Wartile may certainly have won me over in the aesthetic and general atmosphere of its game world, but it lacks a number of key features to warrant a full recommendation. As mentioned, the game is supposed to be a strategy game. It combines turn-based and real-time strategy by allowing real-time movement and decision making, but limiting it by imposing cooldowns on every action you can take. Your characters will auto-attack enemies in their immediate vicinity and generally swing at the speed of their weaponry. Spells and abilities can be used according to their cooldown period or the amount of runes you have available to spend. Sadly, cooldowns aren’t just imposed on your combat abilities. Moving around is also placed on a cooldown, which is where Wartile begins to show its lack of complexity.
Starting out on any level is usually where you get your bearings: where am I, what’s my objective, where’s the nearest enemy to kill? Wartile emphasizes this introduction by panning over the board whenever you load in. This panning primes you for anxious movement and exploration, but instead the gameplay moves at a crawl. You move a set number of tiles each jump and then wait several seconds for the cooldown to run out. That’s twice as long as early level movement really should take. Obviously, movement is limited to where you can’t just run from an enemy or cheese them somehow; the point is to make movement carry weight and consequence. It is rather absurd, however, to impose such a limit on the player when the only measurable consequence of an incorrect or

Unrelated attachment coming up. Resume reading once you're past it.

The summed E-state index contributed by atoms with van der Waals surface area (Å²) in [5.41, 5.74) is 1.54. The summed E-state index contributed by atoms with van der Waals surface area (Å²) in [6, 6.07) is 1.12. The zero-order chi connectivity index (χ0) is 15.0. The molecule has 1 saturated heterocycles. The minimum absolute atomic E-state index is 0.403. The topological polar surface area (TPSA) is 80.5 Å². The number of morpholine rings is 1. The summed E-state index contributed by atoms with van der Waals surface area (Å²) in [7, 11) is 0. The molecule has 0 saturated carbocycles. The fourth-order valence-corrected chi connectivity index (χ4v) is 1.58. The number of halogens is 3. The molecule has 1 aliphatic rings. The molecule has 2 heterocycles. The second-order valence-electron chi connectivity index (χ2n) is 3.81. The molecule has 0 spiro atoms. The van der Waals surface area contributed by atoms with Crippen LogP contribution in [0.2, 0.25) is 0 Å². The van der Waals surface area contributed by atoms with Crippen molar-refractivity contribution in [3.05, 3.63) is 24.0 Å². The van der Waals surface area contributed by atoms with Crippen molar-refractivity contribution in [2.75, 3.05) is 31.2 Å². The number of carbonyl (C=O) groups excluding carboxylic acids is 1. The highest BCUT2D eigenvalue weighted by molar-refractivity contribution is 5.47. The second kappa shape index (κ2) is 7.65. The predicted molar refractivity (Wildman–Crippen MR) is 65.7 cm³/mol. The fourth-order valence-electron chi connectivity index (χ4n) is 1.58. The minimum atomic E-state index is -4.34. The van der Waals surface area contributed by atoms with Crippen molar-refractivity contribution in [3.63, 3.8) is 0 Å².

undesired movement is staring blankly at the screen waiting for several seconds to pass. This may seem really nitpicky, but the seconds really do add up, if not physically then subjectively; gameplay begins to drag on and it’s easy to get annoyed over so small a thing.
Otherwise interesting parts of the game subsequently begin to reveal their shallow nature. Combat is reduced to nothing more than waiting for enemies to die. There are abilities specific to characters, but I found them mostly unreliable or hardly consequential. Some abilities like stuns have obvious benefits: your enemies can’t whittle down your health in the meantime. But the game boiled down to save-scumming the enemy out of a clear shot. Despite the totem pole seemingly restricting your chances of abusing save states, it instead welcomes your proclivity to game the system. If you’re slightly unhappy with how much damage you took, well just reload from the totem pole and do it over.
But even without this abuse, combat winds down to outlasting the enemy due to superior equipment or a never-ending supply of healing items or abilities. This may seem overly reductionist or even tautological, but the game seems to want it no other way. You soon figure out if you can handle the challenge the level throws at you. If after your first two fights, you’ve already used one or two healing abilities, the level is probably too hard and you should quit to grind a level. The game seems to encourage this by offering you to replay every level two additional times after the first playthrough on increasingly harder difficulty. I, myself, had to replay the very first level once to ensure that my characters could steamroll over the enemies in the new levels after they failed miserably to keep a foot in the door the first time I tried. And all of this by grinding just one level, that is one board and one level up all in one replay.